Still, it’s placement would probably be the same in whatever case, wouldn’t it?

  13. John Grammaticus says:

    I say that we put the koala to the Question…. to see if we can uncover the identity of the person(s) who put him there in the first place

  14. Nathan says:

    I think it would depend on whether it was a liturgical or a processional koala. The liturgical koala (from the Latin colare, to purify) would likely be prepared by the subdeacon and presented by the deacon to the celebrant immediately before the Lavabo. The processional koala (from the Latin cola, strainer) would accompany the apergilium during the Asperges.

    Neither Fortescue nor the Caeremoniale Romanum, unfortunately, foresee its use during the Absolutions following a Requiem.

    In Christ,

  15. Suburbanbanshee says:

    I suspect it was left by a child. So the question is whether it’s more like an oblation or an oblate.

  16. Ben Yanke says:

    Latin Mass Type,

    The third option, obviously.

  17. Uxixu says:

    The Sacred Congregation already ruled that lacking explicit abrogation that altar decorations were subject to the discretion of the Ordinary. Fortescue said such was not at Rome, though the advent of stuffed marsupials as a relatively modern innovation would preclude claims of immemorial custom and indult of the Australian Bishops Conference would seem in order.

    Or something. jk.

  18. Mike says:

    The (obvious) third-class relic of an Australian saint should be returned decorously to a place of suitable repose. A collection should be taken up forthwith for a suitable reliquary.

  19. Gaz says:

    The Latin for koala is Phascolarctos cinereus. Obviously, the cinereus refers to its ashen colour. So, to establish the proper location, we need to look at a range of liturgical sources. In the Ordinary form, the koalas are blessed at a table in front of the altar before being placed on the foreheads of the faithful. This is also true of the Extraordinary form when it is celebrated in its present form. Not so long ago, the Extraordinary form saw the koalas being blessed on the Epistle side of the altar (note that it the Ordinary was celebrating the Mass of Ash Wednesday, the subdeacon of the Mass “goes to the altar, and with the prescribed reverences takes the vessel of koalas, carries it with both hands to the throne, where he kneels at the right of the bishop” to enable the bishop to bless the koalas at the throne). The koalas are never placed on the Gospel side of the altar in the roman rite.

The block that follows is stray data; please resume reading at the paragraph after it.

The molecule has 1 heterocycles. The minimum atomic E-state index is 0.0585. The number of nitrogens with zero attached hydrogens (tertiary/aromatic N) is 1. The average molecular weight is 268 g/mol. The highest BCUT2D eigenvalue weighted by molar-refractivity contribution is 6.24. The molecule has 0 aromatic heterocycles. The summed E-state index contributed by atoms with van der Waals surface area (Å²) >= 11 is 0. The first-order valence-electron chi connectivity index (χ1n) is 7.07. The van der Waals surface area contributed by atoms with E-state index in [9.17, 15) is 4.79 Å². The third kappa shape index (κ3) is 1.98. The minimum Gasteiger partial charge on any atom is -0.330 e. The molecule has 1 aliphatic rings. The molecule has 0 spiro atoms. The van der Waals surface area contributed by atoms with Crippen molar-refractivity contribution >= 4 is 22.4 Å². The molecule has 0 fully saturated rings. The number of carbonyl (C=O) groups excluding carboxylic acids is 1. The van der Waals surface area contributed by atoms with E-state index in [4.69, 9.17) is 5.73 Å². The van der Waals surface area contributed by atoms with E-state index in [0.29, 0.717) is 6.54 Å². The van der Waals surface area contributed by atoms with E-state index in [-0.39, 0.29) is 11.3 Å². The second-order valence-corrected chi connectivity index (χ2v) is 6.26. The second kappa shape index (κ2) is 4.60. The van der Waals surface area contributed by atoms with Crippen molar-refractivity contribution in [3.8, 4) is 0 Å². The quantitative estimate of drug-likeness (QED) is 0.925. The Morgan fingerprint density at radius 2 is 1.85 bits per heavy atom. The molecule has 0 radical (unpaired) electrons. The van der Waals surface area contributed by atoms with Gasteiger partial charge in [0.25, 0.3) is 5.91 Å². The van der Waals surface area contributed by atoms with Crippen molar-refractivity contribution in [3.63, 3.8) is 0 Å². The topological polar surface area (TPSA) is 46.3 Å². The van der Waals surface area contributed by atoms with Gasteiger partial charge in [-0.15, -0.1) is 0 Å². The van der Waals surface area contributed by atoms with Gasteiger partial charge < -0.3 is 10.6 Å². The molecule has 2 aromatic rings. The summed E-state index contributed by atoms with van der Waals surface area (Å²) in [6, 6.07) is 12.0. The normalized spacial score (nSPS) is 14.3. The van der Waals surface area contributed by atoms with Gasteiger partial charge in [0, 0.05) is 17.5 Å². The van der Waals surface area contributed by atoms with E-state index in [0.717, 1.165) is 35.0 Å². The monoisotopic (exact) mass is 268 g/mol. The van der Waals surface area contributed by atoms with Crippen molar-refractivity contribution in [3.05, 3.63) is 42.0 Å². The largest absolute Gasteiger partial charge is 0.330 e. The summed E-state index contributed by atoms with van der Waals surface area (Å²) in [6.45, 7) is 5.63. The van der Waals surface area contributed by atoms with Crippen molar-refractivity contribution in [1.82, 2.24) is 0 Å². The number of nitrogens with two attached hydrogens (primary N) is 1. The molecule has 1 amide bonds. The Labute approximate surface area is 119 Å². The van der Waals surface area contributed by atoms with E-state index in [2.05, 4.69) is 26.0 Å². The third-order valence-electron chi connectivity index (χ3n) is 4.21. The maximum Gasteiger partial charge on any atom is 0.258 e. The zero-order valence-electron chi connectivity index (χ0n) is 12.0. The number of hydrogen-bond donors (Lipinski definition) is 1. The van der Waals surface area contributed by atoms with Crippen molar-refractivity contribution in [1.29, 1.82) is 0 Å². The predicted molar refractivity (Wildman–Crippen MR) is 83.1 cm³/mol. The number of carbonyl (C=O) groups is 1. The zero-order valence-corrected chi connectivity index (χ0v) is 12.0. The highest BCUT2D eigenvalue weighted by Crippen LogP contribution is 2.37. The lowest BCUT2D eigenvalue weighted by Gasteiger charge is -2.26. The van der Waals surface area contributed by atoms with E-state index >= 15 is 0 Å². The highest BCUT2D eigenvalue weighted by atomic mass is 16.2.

20. Gaz says:

    There is a dispensation for a special formulary for the imposition of koalas on the foreheads of unwelcome itinerant Australians: “Remember Mate, you’re from a dustbowl, and to that dustbowl you shall return”.

  21. gretta says:

    Polycarped, that was just brilliant!!!

  22. Flavius Hesychius says:

    In the Byzantine Rite, the koala is to remain in the narthex until the Little Entrance, whereupon he shall be placed on the Prothesis; he shall remain there until the Great Entrance, where he is then processed around the church, and then placed before the icon of the Theotokos. The faithful, having received the Eucharist, will then receive the Eucalyptus.

    Palm Sunday (being in Lent) is even more elaborate, with several prostrations being performed after a procession around the outside of the church.

    Some within the Church have felt the need to change the koala to a blow-up koala, rather than use the stuffed one, even though the Canons of the First Council of Sydney clearly condemned any koala not soft. Indeed, the Creed clearly says ‘He who him soft and cuddly’, not ‘He who made him of helium’. But such is the heresy of the day, I suppose.